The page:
Five digit test (FDT) is appropriate both for English and non-English speakers, and competent readers and illiterate subjects, and is useful for people with reduced color vision. The cognitive requirements of doing the tasks are very low. The subject need to name digits 1 to 5 and recognized perceptual pattern of 1 to 5 elements (L. DeCristoforo, Drexler, Riley, Lang, & Sedo, 2001; Hsieh & Tori, 2007).
It is divided into four parts. Each part contains 50 items. The items are groups of digits or stars printed inside the frames. The digits can either be named as the number printed in the frame (two 5s are read as “five”), or counted how many digits are in the frame (two 5s are counted as “two”). Part 1 and part 2 measure processing speed (speed of production). Part 3 and part 4 measure response inhibition and substitution of spontaneous responses. In part 1, a subject reads groups of digits. In part2, the subject counts groups of stars. In part 3, the subject counts conflictive items and items and avoids naming them (if two 5s are presented, the correct response is “two” and not “five”). In part 4, the subject needs to switch between counting (80% of the items) and naming (20% of the items) the number, whenever the item has a darker frame. For each part, test scores are the amount of performance time in seconds plus the total of errors made (Hsieh & Tori, 2007; McLachlan, Lang, DeCristoforo, & Sedo, 2004; Verdejo, Toribio, Orozco, Puente, & Perez-Garcia, 2005).
In Part 1, recording the time response to the 25th item (midpoint) and whole testing time could help to determine whether examinees are able to sustain their initial speed. The time response of the first half section (1st-25th) and the time response of the second half section (26th-50th) may be equal. The examinees may not show sustained performance (slower in the second half section), or improve with practice (faster in the second half section). Part 1 and Part 2 were designed to assess the ability of automatically allocating attention to visual space, related to the functioning of the posterior attentional subsystem. Part 3 and Part 4 were designed to examine the effortful ability to attention or select from multiple streams of cognitive processing, associated with the executive attentional subsystem (Lang, 2002).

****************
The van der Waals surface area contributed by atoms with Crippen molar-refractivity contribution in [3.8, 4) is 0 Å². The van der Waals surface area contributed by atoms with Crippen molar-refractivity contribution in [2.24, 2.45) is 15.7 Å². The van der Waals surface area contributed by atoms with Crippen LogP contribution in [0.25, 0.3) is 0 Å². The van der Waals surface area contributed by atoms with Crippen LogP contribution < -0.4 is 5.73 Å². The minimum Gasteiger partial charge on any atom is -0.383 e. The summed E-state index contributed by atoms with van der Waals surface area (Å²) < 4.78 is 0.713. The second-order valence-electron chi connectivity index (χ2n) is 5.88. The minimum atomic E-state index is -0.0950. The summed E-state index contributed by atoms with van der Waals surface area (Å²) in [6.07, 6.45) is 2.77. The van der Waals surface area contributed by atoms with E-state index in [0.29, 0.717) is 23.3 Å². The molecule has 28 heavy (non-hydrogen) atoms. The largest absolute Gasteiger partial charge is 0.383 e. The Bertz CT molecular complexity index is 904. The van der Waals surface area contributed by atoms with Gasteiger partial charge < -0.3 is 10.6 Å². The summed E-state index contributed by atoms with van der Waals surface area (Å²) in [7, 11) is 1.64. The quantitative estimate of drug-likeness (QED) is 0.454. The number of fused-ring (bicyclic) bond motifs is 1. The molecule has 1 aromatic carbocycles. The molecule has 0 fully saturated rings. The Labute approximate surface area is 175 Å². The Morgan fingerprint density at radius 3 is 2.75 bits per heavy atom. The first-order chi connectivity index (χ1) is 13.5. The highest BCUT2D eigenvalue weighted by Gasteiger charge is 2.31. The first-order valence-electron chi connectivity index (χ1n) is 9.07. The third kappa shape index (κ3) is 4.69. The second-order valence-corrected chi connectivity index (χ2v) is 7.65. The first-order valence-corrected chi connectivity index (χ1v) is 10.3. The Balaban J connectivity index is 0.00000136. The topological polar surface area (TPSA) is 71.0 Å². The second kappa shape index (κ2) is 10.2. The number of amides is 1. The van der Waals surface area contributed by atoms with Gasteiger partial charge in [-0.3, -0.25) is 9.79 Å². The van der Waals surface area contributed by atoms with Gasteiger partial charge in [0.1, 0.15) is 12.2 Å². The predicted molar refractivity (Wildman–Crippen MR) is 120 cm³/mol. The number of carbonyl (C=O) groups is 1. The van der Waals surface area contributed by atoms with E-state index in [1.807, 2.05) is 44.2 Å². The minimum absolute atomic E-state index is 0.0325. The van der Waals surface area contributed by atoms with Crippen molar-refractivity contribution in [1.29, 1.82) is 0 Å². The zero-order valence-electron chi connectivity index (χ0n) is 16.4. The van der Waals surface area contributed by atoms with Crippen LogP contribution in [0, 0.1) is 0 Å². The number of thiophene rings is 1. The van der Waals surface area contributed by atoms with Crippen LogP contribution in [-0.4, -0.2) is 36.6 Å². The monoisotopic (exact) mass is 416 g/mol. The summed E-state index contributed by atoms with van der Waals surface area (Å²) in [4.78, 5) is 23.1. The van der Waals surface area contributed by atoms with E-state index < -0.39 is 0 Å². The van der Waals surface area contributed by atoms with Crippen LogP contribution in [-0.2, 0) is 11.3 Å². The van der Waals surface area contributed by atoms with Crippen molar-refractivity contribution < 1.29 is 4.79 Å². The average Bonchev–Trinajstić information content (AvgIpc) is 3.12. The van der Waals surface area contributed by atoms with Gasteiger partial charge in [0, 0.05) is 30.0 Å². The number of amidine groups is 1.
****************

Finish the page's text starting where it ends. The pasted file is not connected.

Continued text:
The reaction time of part 3 minus the reaction time of part 1 indicates the ability of inhibition. The reaction time of part 4 minus the reaction time of part 1 indicates ability of flexibility. The reaction time of part 3 indicates selective attention. The reaction time of Part 4 indicates alternating attention (Milner, 1986; Sedo, 2007, 2008).
Concurrent validity of the FDT was found with well established measure of simple, complex and divided attention, and spatial reasoning (McLachlan & sedo, 2003). Convergent validity of the part 1, part 2, part 3, and part 4 of the FDT with the Stroop test were Pearson’s correlation coefficients between 0.24-0.71, 0.51-0.72, 0.51-0.66, and 0.50-0.67, respectively (L. A. DeCristoforo, 2000).
DeCristoforo, L., Drexler, M., Riley, N., Lang, J., & Sedo, M. (2001). A stroop alternative for non-English speakers: an exploratory factor analysis of the Five-Digit Test. Paper presented at the The National Academy of Neuropsychology Convention, San Francisco, California.
DeCristoforo, L. A. (2000). Normative and validation study of the Five Digit Test in older adults. Doctoral disseration, San Francisco.
Hsieh, S. L., & Tori, C. D. (2007). Normative data on cross-cultural neuropsychological tests obtained from Mandarin-speaking adults across the life span. Arch Clin Neuropsychol, 22(3), 283-296.
Lang, J. A. (2002). Validation of the five digit test in a clinical sample: an alternative to the stroop color-word task with possible cultural implications. Doctoral dissertation, Alliant International University, San Francisco.
McLachlan, J. F. C., Lang, J. A., DeCristoforo, L. A., & Sedo, M. A. (2004). A non-reading alternative to the stroop: normative data on 126 adult patients. Paper presented at the The XV Scientific Fair of the Massachusetts Neuropsychological Society, Boston.
McLachlan, J. F. C., & sedo, M. A. (2003). The Five-Digit Test: validity and utility in neuropsychological evaluation. Clinical Neursopsychologist, 17(1), 102.
Milner, A. D. (1986). Chronometric analysis in neuropsychology Neuropsychologia, 24(1), 115-128.
Sedo, M. A. (2007). FDT / Test de los cinco digitos: Manual. Madrid: TEA.
Sedo, M. A. (2008). Five Digit Test: a cross-cultural test of executive functions.
Verdejo, A., Toribio, I., Orozco, C., Puente, K. L., & Perez-Garcia, M. (2005). Neuropsychological functioning in methadone maintenance patients versus abstinent heroin abusers. Drug Alcohol Depend, 78(3), 283-288.